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Simon Mitton (born 18 December 1946) is an astronomer and writer. He is based at St Edmund's College, Cambridge. He has written numerous astronomical works.[1][2][3] The most well known of these is his biography of fellow Cambridge astronomer Fred Hoyle.[4]

Simon Mitton
Simon Anthony Mitton 13-04-11.JPG
Simon Mitton, Parc Phoenix Nice France 2013
Born (1946-12-18) 18 December 1946 (age 71)
Bristol, England
Residence UK
Nationality British
Alma mater Trinity College, Oxford
St. Edmund's College, Cambridge
Scientific career
Fields Astronomer
Institutions University of Cambridge
Doctoral advisor Sir Martin Ryle

Contents

CareerEdit

Mitton was elected to Council of the Royal Astronomical Society 2012–2016, and chairman of the RAS library committee. He is a College Fellow[5] of the Department of the History and Philosophy of Science, Cambridge.[6]

He is a founder director of Total Astronomy Limited,[7] a company based in Cambridge that provides media services for the astronomy and space industries.

Earlier in his career, while employed by the Cambridge University Press, he was the editor in question when Stephen Hawking famously put the success of his bestseller A Brief History of Time down to advice from his editor that for every equation in the book the readership would be halved. As a result, the book included only a single equation, E = mc2.[8]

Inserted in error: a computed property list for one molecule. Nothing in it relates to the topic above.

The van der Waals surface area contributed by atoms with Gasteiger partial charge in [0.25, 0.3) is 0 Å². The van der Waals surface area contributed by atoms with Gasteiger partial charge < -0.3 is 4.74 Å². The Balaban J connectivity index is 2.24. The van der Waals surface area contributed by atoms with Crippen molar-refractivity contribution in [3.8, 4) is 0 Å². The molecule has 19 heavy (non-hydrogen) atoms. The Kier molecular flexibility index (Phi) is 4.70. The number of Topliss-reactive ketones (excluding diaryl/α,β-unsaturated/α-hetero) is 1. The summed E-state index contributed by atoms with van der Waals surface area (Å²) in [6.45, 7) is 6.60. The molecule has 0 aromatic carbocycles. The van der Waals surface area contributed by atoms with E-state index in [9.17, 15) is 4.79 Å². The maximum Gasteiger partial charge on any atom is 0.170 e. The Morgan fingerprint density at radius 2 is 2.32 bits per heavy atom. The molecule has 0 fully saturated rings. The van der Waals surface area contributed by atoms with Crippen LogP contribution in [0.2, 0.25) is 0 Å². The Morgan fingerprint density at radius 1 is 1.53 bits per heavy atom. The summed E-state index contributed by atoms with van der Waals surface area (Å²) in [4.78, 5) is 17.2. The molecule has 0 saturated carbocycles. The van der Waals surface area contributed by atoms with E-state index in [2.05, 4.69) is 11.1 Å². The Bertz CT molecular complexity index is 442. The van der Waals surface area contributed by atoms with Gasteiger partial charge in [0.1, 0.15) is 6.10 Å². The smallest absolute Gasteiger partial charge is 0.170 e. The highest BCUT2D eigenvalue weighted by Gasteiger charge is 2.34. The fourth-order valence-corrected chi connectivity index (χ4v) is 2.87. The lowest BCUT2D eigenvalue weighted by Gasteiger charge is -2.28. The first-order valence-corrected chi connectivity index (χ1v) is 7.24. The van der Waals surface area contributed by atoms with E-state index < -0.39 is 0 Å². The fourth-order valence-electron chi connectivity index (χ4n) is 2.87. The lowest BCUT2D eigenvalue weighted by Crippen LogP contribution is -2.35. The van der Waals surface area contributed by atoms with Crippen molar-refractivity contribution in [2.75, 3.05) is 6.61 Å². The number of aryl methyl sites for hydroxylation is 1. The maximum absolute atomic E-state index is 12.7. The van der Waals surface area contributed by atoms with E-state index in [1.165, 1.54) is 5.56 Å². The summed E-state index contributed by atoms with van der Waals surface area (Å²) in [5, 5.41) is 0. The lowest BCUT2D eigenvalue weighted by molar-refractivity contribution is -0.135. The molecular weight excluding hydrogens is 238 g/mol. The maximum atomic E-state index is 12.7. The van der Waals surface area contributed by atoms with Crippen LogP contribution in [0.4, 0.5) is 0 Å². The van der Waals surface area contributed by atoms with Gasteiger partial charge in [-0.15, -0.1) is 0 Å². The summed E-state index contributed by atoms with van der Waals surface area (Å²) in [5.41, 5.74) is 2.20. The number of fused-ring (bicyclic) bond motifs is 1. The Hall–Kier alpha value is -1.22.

Jointly with Jacqueline Mitton, he occasionally gives astronomy lectures on cruise ships. Recent assignments were with Fred. Olsen and Cunard.

He stood as the Conservative Party candidate for Castle ward in the Cambridge City Council election, 2015,[9] finishing in third place with 22.6% of the vote.[10]

EducationEdit

Mitton studied physics and astrophysics. His undergraduate studies were at the Clarendon Laboratory and Trinity College, Oxford. For his doctoral research in high-energy astrophysics, he studied at the Cavendish Laboratory, Cambridge, under Nobel Laureate Sir Martin Ryle FRS. His postdoctoral career started under Sir Fred Hoyle FRS at the Institute of Astronomy, Cambridge.

ResearchEdit

Recently his principal research project has been in the history of astronomy, now his academic field. He has completed a large biography of the British cosmologist Sir Fred Hoyle (1915–2001), published in April 2005, and reissued in 2011.

HonoursEdit

Awards

Named after him

ReferencesEdit

  1. ^ The Cambridge Encyclopedia of Astronomy, 1978.
  2. ^ Exploring the Galaxies, 1974
  3. ^ Cambridge Scientific Minds 2000
  4. ^ "Fred Hoyle a life in Science, Cambridge University Press, Cambridge, 2011
  5. ^ dt243@cam.ac.uk. "Simon Mitton - People - HPS". www.hps.cam.ac.uk. 
  6. ^ "Department of History and Philosophy of Science". www.hps.cam.ac.uk. 
  7. ^ "Total Astronomy media consultancy : Home". www.totalastronomy.com. 
  8. ^ Review of 'The Quantum Universe: Everything that can happen does happen.' by Brian Cox and Jeff Forshaw.[Hannah Devlin, Science Correspondent, The Times, October 31, 2011]
  9. ^ https://www.cambridge.gov.uk/sites/www.cambridge.gov.uk/files/documents/CITY%20Statement%20of%20Persons%20Nom%20ALL.pdf
  10. ^ http://democracy.cambridge.gov.uk/mgElectionAreaResults.aspx?XXR=0&ID=137&RPID=43635996